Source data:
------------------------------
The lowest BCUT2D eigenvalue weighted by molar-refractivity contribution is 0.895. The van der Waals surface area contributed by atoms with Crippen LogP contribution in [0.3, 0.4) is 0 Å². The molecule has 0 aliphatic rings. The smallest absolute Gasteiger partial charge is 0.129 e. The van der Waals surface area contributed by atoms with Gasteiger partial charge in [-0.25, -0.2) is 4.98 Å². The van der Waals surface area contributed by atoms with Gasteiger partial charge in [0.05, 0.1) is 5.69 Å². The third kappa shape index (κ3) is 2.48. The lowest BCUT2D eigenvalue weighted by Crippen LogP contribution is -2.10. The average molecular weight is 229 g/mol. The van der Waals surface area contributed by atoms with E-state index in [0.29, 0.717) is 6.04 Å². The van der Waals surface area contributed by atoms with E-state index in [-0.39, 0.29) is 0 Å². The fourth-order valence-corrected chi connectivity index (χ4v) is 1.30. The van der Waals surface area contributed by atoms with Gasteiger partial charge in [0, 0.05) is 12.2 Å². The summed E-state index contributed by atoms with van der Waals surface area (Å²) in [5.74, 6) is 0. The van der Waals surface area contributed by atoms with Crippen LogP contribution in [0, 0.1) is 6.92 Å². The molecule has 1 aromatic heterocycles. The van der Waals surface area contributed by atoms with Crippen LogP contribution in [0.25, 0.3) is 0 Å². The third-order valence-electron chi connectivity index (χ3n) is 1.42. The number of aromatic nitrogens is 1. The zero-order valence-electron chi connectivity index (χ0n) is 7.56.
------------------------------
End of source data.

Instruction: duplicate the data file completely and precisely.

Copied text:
The lowest BCUT2D eigenvalue weighted by molar-refractivity contribution is 0.895. The van der Waals surface area contributed by atoms with Crippen LogP contribution in [0.3, 0.4) is 0 Å². The molecule has 0 aliphatic rings. The smallest absolute Gasteiger partial charge is 0.129 e. The van der Waals surface area contributed by atoms with Gasteiger partial charge in [-0.25, -0.2) is 4.98 Å². The van der Waals surface area contributed by atoms with Gasteiger partial charge in [0.05, 0.1) is 5.69 Å². The third kappa shape index (κ3) is 2.48. The lowest BCUT2D eigenvalue weighted by Crippen LogP contribution is -2.10. The average molecular weight is 229 g/mol. The van der Waals surface area contributed by atoms with E-state index in [0.29, 0.717) is 6.04 Å². The van der Waals surface area contributed by atoms with E-state index in [-0.39, 0.29) is 0 Å². The fourth-order valence-corrected chi connectivity index (χ4v) is 1.30. The van der Waals surface area contributed by atoms with Gasteiger partial charge in [0, 0.05) is 12.2 Å². The summed E-state index contributed by atoms with van der Waals surface area (Å²) in [5.74, 6) is 0. The van der Waals surface area contributed by atoms with Crippen LogP contribution in [0, 0.1) is 6.92 Å². The molecule has 1 aromatic heterocycles. The van der Waals surface area contributed by atoms with Crippen LogP contribution in [0.25, 0.3) is 0 Å². The third-order valence-electron chi connectivity index (χ3n) is 1.42. The number of aromatic nitrogens is 1. The zero-order valence-electron chi connectivity index (χ0n) is 7.56.